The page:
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Why you need a service registry (lawrencejones.dev)
12 points by lawrjone on Sept 28, 2020 | hide | past | favorite | 6 comments

Good stuff. We are doing the exact same thing at Grofers (more or less). Our philosophy of our service registry is exactly the same - using services to connect kubernetes objects to AWS resources to monitoring dashboards to github repos.

The place where we differ is: * YAML instead of JSON * A lot of python based tooling to do the plumbing * We don't always rely on terraform for provisioning everything so we have monitoring of new resources in AWS and policies on how those untagged resources will be treated

Good to know that there are more people thinking in a similar way. Validates our approach. :)

Would love to chat in person to learn more about the setup and exchange ideas if you are up for it.

Hey! I'm always up for chatting about this type of thing. Great to trade ideas and experiences, I find you always come away with something new to think you.

If you want to email me at me@lawrencejones.dev, we can sort a virtual coffee.

I really like what you're doing here, but oh my goodness that Jsonnet cries out for a more readable format which lets one focus on the semantics more than the mechanics of the mixins.

This looks way more legible to me:

    (service make-it-rain (gocardless/make-it-rain)
      ;; Example service called make-it-rain, powering a dashboard of falling
      ;; gold coins whenever anyone takes a payment via GoCardless.
      ;; Banking teams love money, which is why they created this dashboard.
      ;; It's officially owned by banking-integrations, but core-banking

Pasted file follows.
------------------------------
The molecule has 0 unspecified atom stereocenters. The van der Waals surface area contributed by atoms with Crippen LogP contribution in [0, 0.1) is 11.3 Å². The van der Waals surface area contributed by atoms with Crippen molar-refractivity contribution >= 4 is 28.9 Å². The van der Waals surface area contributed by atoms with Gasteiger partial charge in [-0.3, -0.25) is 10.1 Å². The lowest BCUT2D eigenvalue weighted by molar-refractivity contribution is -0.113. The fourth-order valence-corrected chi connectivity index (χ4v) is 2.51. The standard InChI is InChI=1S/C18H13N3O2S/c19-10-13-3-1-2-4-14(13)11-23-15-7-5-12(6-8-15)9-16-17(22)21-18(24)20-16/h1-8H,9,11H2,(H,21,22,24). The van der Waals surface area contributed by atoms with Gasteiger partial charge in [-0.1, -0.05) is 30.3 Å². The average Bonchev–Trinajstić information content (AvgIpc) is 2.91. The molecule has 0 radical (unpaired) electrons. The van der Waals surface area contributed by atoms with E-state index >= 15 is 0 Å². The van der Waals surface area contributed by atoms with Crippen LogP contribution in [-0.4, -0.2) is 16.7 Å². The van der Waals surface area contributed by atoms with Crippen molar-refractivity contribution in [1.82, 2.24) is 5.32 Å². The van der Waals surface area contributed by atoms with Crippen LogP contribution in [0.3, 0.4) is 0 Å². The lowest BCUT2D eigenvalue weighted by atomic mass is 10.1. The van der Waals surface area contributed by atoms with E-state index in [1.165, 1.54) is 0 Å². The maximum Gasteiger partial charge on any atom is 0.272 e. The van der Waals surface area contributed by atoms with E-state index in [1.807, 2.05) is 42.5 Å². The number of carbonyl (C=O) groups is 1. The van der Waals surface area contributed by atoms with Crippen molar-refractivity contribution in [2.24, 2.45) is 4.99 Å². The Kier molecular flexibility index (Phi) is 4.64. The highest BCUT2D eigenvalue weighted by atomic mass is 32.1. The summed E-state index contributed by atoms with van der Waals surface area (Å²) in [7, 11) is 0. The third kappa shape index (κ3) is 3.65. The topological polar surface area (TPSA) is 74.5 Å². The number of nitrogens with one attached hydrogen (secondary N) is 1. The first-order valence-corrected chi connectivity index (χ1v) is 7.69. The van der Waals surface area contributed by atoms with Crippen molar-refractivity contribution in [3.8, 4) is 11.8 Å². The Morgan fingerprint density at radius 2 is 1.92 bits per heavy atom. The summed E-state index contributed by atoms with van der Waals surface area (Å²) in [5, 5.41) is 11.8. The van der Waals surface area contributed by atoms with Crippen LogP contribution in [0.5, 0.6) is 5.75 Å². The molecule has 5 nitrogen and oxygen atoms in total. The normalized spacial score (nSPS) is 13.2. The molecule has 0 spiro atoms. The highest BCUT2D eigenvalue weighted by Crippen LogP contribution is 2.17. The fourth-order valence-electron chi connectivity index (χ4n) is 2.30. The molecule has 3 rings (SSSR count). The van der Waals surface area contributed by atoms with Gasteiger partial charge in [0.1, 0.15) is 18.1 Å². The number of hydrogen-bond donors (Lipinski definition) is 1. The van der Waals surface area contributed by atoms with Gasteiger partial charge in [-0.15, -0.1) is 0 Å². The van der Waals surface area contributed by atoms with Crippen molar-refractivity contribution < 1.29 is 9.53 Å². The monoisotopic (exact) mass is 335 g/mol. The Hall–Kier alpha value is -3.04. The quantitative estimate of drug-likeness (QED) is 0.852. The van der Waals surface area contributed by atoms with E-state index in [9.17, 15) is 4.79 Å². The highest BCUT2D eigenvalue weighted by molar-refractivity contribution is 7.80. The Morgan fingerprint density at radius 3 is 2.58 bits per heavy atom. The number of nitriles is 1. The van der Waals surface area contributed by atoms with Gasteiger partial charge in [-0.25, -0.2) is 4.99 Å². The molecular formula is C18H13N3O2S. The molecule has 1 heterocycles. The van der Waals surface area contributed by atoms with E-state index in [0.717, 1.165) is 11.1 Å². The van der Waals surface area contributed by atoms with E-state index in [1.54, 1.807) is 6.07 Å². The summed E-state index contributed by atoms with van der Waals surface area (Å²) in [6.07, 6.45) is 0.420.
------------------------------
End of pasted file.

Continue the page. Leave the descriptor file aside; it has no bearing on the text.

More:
;; sometimes optimise the React code.
      ;; It consumes data about new payments from Google Pub/Sub, and has a
      ;; separate Google Cloud Platform project for each of its environments,
      ;; of which there are two: staging and production.
      (team banking-integrations)
      (alerts-channel make-it-rain-alerts)
      (google-services pubsub.googleapis.com)
       ;; By default, every environment should have banking-integrations as
       ;; admins, and core-banking as operators (they provide on-call cover
       ;; for the falling gold coins).
       (* (admins banking-integrations)
          (operators core-banking))
        (google-project gc-prd-make-it-stag-833e)
        (argocd.new (cluster compute-staging-brava)
                    (namespace make-it-rain)))
        ;; Unlike most services, the production environment should permit
        ;; a non-engineering team to open consoles. Sometimes we take a
        ;; manual payment outside of GoCardless, and banking-operations
        ;; open a make-it-rain console and run a script, so we don't miss
        ;; any gold coins.
        (operators banking-operations)
        (google-project gc-prd-make-it-prod-1eb1)
        (argocd.new (cluster compute-banking)
                    (namespace make-it-rain)))))